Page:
Disney’s ‘Frozen’ Left Out Little Girls of Color…Again

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  • Shawna

    My 11 year old daughter, 6 year old niece, and I loved the movie, Frozen, also. I definitely related to the story-line and thought the music was spectacular. The animation was top notch so it was technically a very sound film.

    I wasn’t affected by the fact there were no black characters because I think social conditioning tells blacks not to expect black characters in most films. Most of the time if they’re added to the cast it’s a pleasant and welcome surprise! Sometimes, it’s a buffoon-like character that doesn’t seem to add value and goes unappreciated.

    In the case of Frozen, I did notice quite a diverse audience in Chino, CA – whites, blacks, latinos and asians, and even more to my surprise quite a few people in the millenial generation were there without children….So, if it were a black cast, or black main character, I honestly don’t think it would have drawn the crowds or the $$$$ Disney knew they wanted to make on it…

  • The problem is that despite all the gains we’ve made, we are still underrepresented behind the scenes in Hollywood so in order for us to be given equal screen time, we need to be the ones writing the scripts, producing, etc.

    I’ve also been wondering if we need to protect our children from media that is not diverse just as we would violent movies/shows. I wonder about its long term effects :-/

  • Sarah

    I’ve been worried about this too with lots of animation companies. I think they don’t make characters only white (which seems to be diversities like American, Canadian, Swedish, German and so on people) on purpose (for the most part) but that’s the problem. Discrimination is not always a conscious action. It happens among women and men, too–for example, a man may be picked for a job instead of a woman. Discrimination also happens if someone has a “foreign” sounding name, rather than an “English” or “white” sounding one.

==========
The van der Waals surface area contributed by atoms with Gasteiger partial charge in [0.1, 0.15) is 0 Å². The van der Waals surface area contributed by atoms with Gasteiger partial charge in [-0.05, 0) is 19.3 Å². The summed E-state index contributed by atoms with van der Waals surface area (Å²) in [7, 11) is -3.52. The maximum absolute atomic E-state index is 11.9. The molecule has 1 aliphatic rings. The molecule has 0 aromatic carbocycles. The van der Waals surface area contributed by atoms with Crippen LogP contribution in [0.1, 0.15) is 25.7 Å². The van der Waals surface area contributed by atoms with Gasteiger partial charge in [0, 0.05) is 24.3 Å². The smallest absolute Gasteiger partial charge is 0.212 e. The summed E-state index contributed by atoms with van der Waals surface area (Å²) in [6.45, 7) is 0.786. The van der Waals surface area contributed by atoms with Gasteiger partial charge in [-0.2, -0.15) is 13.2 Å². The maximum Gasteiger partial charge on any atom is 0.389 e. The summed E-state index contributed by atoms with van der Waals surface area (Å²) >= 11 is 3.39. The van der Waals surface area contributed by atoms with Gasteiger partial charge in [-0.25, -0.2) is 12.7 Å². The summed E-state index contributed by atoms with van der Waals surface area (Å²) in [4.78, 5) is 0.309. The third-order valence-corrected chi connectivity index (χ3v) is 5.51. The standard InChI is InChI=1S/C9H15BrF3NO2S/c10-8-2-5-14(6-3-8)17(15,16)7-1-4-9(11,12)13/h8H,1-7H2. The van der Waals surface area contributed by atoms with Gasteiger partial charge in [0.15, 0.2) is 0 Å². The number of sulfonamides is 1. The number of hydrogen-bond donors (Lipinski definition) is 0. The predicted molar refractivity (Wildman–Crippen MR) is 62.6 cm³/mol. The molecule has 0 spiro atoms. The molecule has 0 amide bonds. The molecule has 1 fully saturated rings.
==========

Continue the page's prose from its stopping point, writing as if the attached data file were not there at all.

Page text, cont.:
That’s why I agree with you that it’d be great for animation companies to make characters of several diversities and sexes and even sexual orientations “just because”. It’s important to have lots of different types of people, and it makes lives more enriching because of the cultures I can learn about. If Disney had a movie where there would only be light-skinned people, then they could work diverse characters in there somehow and explain it (like, a person from Sweden is a transfer student in Haiti, or a person from India is a transfer student in North Africa). Even in the old days, lots of people traveled all around the world.

    I don’t always think about this, but light-skinned people are diverse and can be minorities (First-Nations, for example) and it’s important to remember that. There is a big problem with First Nation women in Canada being domestically abused because for some reason authorities turn a blind eye to those issues on purpose. It happens with people of color, too (I don’t want to say African-American, since not all dark-skinned people are African, or American. They could be Canadian-Swedish or something. I try to be careful. What do you think is the best term to use?).

    Anyway, though, sorry–I went off on a tangent. I’m glad you mentioned “brown” and “black” people, which probably would be people who were First-Nations, Hawaiian, Middle-Eastern, Indian, Thai, Taiwanese, Spanish, Mexican, Puerto-Rican, South-American, African or Jamaican (among others; I could go on), and also British, since there is a large population of people of color in Great Britain like I said earlier. Unfortunately, Great Britain has a problem with discrimination even today. I heard about it on the radio recently and got pretty bummed out about it. I’ve also been doing research to help me with writing diverse characters so I don’t make any ignorant comments. The sites talk about how to describe skin colors and how to do proper research if I wanted to write a fictional story about a family from Mumbai, or something. I’m glad I checked it out because there are things I could have been saying that I didn’t think were offensive but would be to someone else. I’m Caucasian, so sometimes I could have trouble with understanding how minorities’ lives are without knowing it, so doing research and reading lots of kinds of literature is a great thing for me to do so I don’t say insensitive things.

    Well, I sure rambled. I really hope that in the future, Disney (as well as other animation companies) will become more accepting and will have lots of diverse characters “just because” it will make the world better and safer.

    I hear in the near future (within the next five or ten years) that minorities won’t be minorities anymore, so that’s great! It’ll mean things like wage gaps and discrimination could go away pretty soon if people work at it. I just heard a couple stories on the news about how lots of people think there isn’t a wage gap for women, and it was pretty dang ridiculous.

  • maxpain7

    To be honest, I did not feel the need to have Asian character representation in this movie. The movie is based on an old story book for children by Hans Christian Andersen’s fairy tale The Snow Queen.The message is powerful enough for me regardless whom ever delivered it.

    I wouldn’t want to have a Mulan’s character played by Merida from Brave, or Tiana from Princess and the Frog, or Pocahontas. It’s fine the way it is.

    It’s a movie. There’s a story, characters and plots. Get the message regardless who deliver it.